Stuart Scheller, former Camp Lejeune Marine, starts new chapter after Afghanistan posts

Camp Lejeune Marine base. (Gaston Gazette/TNS)

A year ago, Stuart Scheller fully intended on serving in the Marine Corps for another four or five years.

Now the former Marine officer, who spent years at Camp Lejeune, is on a media tour following a months-long gag order he was under after he publicly decried the U.S. withdrawal from Afghanistan last August.

“There’s been a narrative run about me that I didn’t have the legal ability to counter,” Scheller said in a recent interview with The Daily News. “All along, I felt like what I did was right — I felt like there are ways I could have delivered it better, but it was a very tough and challenging situation for me.”

That’s why months after legal proceedings prompted by remarks calling out senior leaders over the withdrawal, the former lieutenant colonel still wants accountability.

From platoon commander to battalion commander, Scheller served with six different Camp Lejeune units throughout his nearly two-decade-long career. The Camp Lejeune area is home to Scheller, but the base where he spent most of his adult life was also his place of prosecution.

Scheller’s evolution from being a fairly unknown Marine officer to the subject of national news stories began on Aug. 26, 2021.

As U.S. troops were on the ground conducting a non-combatant evacuation operation in the Afghanistan capital of Kabul following the Taliban’s takeover, 13 U.S. service members — 11 Marines, a Navy corpsman and a soldier — were killed in an attack at the airport, among them Sgt. Nicole Gee of Camp Lejeune.

After the attack, Scheller recorded and later posted a video of him in uniform speaking about the incident and blasting military leadership over the debacle, primarily calling for accountability over the withdrawal.

“People are upset because their senior leaders let them down and no one is raising their hands and accepting accountability, saying we messed this up,” Scheller said in the video.

The following day, he was relieved of his command of the Advanced Infantry Training Battalion at Camp Geiger. Two days later, he published another emotion-filled video in which he resigned his commission and stated “follow me and we will bring down the whole … system.”

Scheller continued posting, and on Sept. 27 was placed in pretrial confinement at Camp Lejeune, where he spent nine days.

On Oct. 4, Scheller was charged with violating six articles of the Uniform Code of Military Justice, to which he pleaded guilty the following week before being sentenced to a reprimand and $5,000 fine.

In an unsworn court statement, Scheller acknowledged his actions were “potentially damaging to the Marine Corps’ reputation” but said that he “felt the conversation and need for change outweighed the potential negative bad press.”

“I did what I did because I thought it was in the best long-term interest of the Marine Corps,” Scheller told the judge during his court martial, which included defense testimonies from members of Congress and comrades. “I have always wanted to make the Marine Corps better. Not damage the Marine Corps.”

In late December, Scheller was officially separated from the Marine Corps by general discharge under honorable conditions.

“I felt like I needed to accept accountability,” Scheller said of the guilty plea. “I feel like I broke some rules (but) I don’t think everything in that charge sheet was legit.”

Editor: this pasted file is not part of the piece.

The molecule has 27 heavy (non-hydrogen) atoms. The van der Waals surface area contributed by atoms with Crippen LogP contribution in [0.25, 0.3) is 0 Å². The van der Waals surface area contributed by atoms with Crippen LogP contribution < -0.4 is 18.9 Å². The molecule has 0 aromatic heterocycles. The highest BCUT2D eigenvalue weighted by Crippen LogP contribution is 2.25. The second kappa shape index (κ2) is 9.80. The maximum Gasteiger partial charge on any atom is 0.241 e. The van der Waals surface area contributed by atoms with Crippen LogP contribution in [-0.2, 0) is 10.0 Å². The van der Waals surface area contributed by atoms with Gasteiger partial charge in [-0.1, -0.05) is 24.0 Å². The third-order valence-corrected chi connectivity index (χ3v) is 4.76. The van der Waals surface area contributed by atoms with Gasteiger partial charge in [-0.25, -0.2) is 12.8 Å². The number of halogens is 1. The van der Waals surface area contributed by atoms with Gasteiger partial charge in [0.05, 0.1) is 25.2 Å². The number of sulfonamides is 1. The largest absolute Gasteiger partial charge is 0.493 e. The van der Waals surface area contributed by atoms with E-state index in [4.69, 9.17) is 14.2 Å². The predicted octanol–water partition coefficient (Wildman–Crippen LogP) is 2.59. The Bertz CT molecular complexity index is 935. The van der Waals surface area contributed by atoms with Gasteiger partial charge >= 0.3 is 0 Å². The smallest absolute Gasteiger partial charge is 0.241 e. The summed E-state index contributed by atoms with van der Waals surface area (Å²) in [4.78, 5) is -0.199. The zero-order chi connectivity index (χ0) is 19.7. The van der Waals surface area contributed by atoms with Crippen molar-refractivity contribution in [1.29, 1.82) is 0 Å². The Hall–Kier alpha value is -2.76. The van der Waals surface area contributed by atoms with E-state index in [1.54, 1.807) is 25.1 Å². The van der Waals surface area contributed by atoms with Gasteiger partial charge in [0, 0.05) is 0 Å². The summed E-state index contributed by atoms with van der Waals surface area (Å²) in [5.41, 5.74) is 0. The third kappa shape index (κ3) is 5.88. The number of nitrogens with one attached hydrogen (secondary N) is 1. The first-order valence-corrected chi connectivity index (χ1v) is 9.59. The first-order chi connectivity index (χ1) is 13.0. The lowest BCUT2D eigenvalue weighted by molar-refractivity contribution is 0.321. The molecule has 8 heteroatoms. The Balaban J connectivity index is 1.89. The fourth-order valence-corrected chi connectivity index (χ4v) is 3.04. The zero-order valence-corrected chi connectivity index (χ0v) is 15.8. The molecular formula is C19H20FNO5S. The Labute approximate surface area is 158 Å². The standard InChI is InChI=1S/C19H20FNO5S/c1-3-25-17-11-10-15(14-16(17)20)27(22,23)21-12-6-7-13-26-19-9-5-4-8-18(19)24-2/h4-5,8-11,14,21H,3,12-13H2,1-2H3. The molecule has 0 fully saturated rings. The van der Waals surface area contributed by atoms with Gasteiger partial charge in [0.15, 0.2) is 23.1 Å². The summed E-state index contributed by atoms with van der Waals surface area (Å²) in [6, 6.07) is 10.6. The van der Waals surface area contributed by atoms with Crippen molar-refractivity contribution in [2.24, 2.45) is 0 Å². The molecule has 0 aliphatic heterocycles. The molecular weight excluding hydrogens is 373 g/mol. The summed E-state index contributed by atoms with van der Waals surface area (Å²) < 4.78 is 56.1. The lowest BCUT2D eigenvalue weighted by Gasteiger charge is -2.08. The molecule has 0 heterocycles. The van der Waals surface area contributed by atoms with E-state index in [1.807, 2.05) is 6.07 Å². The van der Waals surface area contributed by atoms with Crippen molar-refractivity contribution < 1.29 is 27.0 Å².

As he ponders his next moves, Scheller has already done interviews with TV personalities Lou Dobbs, Tucker Carlson and Megyn Kelly. Scheller said he now has the ability to speak his side and bring Afghanistan, an issue he feels the media had forgotten about, back into focus.

“I got painted as like a violent extremist, far-right wing extremist, and that’s not me at all,” Scheller said. “I am conservative, but I am like somewhere in the center — I think the extremes on both parties are what is ripping the country apart.”

Now as a civilian, Scheller said he plans “to influence the election cycle with candidates” he believes “have the leadership qualities to make a difference.”

Scheller has also launched an official website — — with a discussion forum and is releasing a book titled “Crisis of Command: How We Lost Trust and Confidence in America’s Generals and Politicians.”

“That website is meant to be a place where we can have healthy dialogue and not have people attacking each other,” Scheller said. “It’s a place where they can donate to the Disabled Veterans’ PAC, which I have partnered with to fund candidates that we think have the leadership skills to go and fight for some of the things that I’m talking about.”

Two candidates Scheller has publicly endorsed so far are former Navy SEAL Latham Saddler, a Senate candidate from Georgia, and Jay Collins, a retired Green Beret seeking to represent Florida’s 14th Congressional District.

Scheller intends to make an impact on the political side of things, but he hasn’t given up on the key issue that led to his recognition — the demand for accountability from military leaders over shortcomings in the Afghanistan withdrawal.

“The whole point of this was to address failures and accountability, and we haven’t received those yet,” Scheller said. “My mission is to make sure that the American people understand where the breakdowns were, because the military is not addressing them.

“The bottom line is I am invested in America and I want to see America succeed, and I think it takes leadership to do that, so I can’t just sit on the sideline and not do anything. I’ve spent my whole life devoted to this cause of America and democracy, and I am going to continue fighting for it.”


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